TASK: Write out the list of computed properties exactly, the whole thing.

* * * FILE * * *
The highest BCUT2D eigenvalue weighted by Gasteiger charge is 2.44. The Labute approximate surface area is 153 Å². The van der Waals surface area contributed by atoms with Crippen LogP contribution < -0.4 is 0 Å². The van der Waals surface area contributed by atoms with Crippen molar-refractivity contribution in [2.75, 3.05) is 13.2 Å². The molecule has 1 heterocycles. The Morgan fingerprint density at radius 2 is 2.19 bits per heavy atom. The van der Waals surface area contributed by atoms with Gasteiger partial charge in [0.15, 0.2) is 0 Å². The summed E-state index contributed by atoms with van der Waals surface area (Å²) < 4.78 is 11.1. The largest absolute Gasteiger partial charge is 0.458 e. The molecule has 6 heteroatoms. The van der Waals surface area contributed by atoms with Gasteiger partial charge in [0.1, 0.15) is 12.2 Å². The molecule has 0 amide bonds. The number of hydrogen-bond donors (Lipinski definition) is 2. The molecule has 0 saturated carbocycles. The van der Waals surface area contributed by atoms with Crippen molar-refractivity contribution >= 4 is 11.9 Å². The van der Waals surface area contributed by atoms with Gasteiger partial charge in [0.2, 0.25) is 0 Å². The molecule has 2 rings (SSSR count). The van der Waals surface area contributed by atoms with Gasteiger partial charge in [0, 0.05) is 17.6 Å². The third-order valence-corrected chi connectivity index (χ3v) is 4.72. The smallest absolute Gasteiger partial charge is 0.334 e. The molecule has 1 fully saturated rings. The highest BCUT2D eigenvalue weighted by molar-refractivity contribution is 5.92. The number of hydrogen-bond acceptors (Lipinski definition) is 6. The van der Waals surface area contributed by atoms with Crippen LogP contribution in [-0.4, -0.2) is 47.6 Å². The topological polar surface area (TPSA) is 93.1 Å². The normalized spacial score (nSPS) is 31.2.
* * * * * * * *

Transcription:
The highest BCUT2D eigenvalue weighted by Gasteiger charge is 2.44. The Labute approximate surface area is 153 Å². The van der Waals surface area contributed by atoms with Crippen LogP contribution < -0.4 is 0 Å². The van der Waals surface area contributed by atoms with Crippen molar-refractivity contribution in [2.75, 3.05) is 13.2 Å². The molecule has 1 heterocycles. The Morgan fingerprint density at radius 2 is 2.19 bits per heavy atom. The van der Waals surface area contributed by atoms with Gasteiger partial charge in [0.15, 0.2) is 0 Å². The summed E-state index contributed by atoms with van der Waals surface area (Å²) < 4.78 is 11.1. The largest absolute Gasteiger partial charge is 0.458 e. The molecule has 6 heteroatoms. The van der Waals surface area contributed by atoms with Gasteiger partial charge in [0.1, 0.15) is 12.2 Å². The molecule has 0 amide bonds. The number of hydrogen-bond donors (Lipinski definition) is 2. The molecule has 0 saturated carbocycles. The van der Waals surface area contributed by atoms with Crippen molar-refractivity contribution >= 4 is 11.9 Å². The van der Waals surface area contributed by atoms with Gasteiger partial charge in [0.2, 0.25) is 0 Å². The molecule has 2 rings (SSSR count). The van der Waals surface area contributed by atoms with Gasteiger partial charge in [0, 0.05) is 17.6 Å². The third-order valence-corrected chi connectivity index (χ3v) is 4.72. The smallest absolute Gasteiger partial charge is 0.334 e. The molecule has 1 fully saturated rings. The highest BCUT2D eigenvalue weighted by molar-refractivity contribution is 5.92. The number of hydrogen-bond acceptors (Lipinski definition) is 6. The van der Waals surface area contributed by atoms with Crippen LogP contribution in [-0.4, -0.2) is 47.6 Å². The topological polar surface area (TPSA) is 93.1 Å². The normalized spacial score (nSPS) is 31.2.